But then you blink and it’s over.

Next thing you know that “thing,” has graduated college and started a life of its own. And you call it, “my son,” or “my daughter.”

Where does the time go?

Being a mom is hardly ever easy. From the first feeding, to sending them off after a visit with some sort of goodie bag or care package stuffed with leftovers, frozen sauce, bread—you name it—you are their caretaker, their champion, their mentor, their role model and inspiration, and a million other titles wrapped up in one unending hug.

I never knew how much my birth mom taught me until she was gone. I never knew how much an impact she made on my life, my decision-making skills, my philosophies, until she had passed.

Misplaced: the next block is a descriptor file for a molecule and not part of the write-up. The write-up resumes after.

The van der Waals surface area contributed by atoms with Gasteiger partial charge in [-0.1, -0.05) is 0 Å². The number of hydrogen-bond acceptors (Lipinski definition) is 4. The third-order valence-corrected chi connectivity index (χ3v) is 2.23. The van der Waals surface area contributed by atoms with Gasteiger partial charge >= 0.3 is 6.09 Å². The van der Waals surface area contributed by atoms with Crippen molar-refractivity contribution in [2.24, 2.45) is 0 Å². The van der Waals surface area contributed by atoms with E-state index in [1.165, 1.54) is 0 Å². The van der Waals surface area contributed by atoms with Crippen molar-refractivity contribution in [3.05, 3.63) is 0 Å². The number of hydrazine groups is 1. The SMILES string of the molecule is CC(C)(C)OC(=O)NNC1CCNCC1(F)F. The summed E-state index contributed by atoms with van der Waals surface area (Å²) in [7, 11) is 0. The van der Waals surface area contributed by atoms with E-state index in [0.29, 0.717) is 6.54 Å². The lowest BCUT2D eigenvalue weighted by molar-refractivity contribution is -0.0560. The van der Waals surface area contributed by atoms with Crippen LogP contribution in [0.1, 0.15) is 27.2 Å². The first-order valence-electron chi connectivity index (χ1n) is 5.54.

I never knew how much I loved being a mom until my kids were grown and living and thriving as adults. Each time they come to visit I hold them close and smell them, just like I did when they were babies, hoping to always remember their scent. They laugh at me when they realize what I am doing. And I remember now that my mom did it with me and my sisters when we were young.

Mother’s Day isn’t too painful even though my mom has passed. I will always love her, and she will always be in my heart, and this day isn’t much different than any other in terms of aching for her. I honor her today as I do every day. I talk to her, I hold her memory close, and I give thanks for the life she gave me.

Another reason why it’s not too painful is because my “other mother” has been in my life for more than 22 years. After my mom and dad split, my step mom eventually came into my life. Recently she and dad moved up from Florida to be nearer to family, and we see one another a lot. We talk on the phone or text or visit nearly every day.